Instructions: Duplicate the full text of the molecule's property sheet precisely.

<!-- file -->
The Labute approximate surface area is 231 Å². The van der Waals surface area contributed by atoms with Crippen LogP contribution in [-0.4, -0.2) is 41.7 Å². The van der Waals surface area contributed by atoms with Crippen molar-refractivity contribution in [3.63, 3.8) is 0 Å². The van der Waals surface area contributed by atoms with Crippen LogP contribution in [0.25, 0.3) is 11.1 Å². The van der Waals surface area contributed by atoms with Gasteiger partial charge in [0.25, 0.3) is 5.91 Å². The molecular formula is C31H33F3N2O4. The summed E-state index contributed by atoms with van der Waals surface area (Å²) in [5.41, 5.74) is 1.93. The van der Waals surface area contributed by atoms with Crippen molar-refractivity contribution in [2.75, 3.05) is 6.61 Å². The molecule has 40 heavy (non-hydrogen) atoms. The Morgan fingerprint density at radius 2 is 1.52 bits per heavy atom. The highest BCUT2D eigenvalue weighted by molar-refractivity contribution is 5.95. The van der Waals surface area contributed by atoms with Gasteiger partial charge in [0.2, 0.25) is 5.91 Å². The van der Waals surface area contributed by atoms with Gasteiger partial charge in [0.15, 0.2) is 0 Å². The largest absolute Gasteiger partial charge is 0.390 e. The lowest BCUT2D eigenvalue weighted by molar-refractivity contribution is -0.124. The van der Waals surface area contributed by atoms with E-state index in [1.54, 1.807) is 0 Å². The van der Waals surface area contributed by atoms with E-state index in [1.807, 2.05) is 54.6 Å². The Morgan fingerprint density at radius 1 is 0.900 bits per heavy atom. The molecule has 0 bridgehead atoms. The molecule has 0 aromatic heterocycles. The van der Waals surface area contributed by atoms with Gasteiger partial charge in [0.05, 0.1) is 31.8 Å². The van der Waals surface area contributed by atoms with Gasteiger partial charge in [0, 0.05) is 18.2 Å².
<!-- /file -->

The Labute approximate surface area is 231 Å². The van der Waals surface area contributed by atoms with Crippen LogP contribution in [-0.4, -0.2) is 41.7 Å². The van der Waals surface area contributed by atoms with Crippen molar-refractivity contribution in [3.63, 3.8) is 0 Å². The van der Waals surface area contributed by atoms with Crippen LogP contribution in [0.25, 0.3) is 11.1 Å². The van der Waals surface area contributed by atoms with Gasteiger partial charge in [0.25, 0.3) is 5.91 Å². The molecular formula is C31H33F3N2O4. The summed E-state index contributed by atoms with van der Waals surface area (Å²) in [5.41, 5.74) is 1.93. The van der Waals surface area contributed by atoms with Crippen molar-refractivity contribution in [2.75, 3.05) is 6.61 Å². The molecule has 40 heavy (non-hydrogen) atoms. The Morgan fingerprint density at radius 2 is 1.52 bits per heavy atom. The highest BCUT2D eigenvalue weighted by molar-refractivity contribution is 5.95. The van der Waals surface area contributed by atoms with Gasteiger partial charge in [0.2, 0.25) is 5.91 Å². The van der Waals surface area contributed by atoms with Gasteiger partial charge in [0.15, 0.2) is 0 Å². The largest absolute Gasteiger partial charge is 0.390 e. The lowest BCUT2D eigenvalue weighted by molar-refractivity contribution is -0.124. The van der Waals surface area contributed by atoms with E-state index in [1.54, 1.807) is 0 Å². The van der Waals surface area contributed by atoms with E-state index in [1.807, 2.05) is 54.6 Å². The Morgan fingerprint density at radius 1 is 0.900 bits per heavy atom. The molecule has 0 bridgehead atoms. The molecule has 0 aromatic heterocycles. The van der Waals surface area contributed by atoms with Gasteiger partial charge in [0.05, 0.1) is 31.8 Å². The van der Waals surface area contributed by atoms with Gasteiger partial charge in [0, 0.05) is 18.2 Å².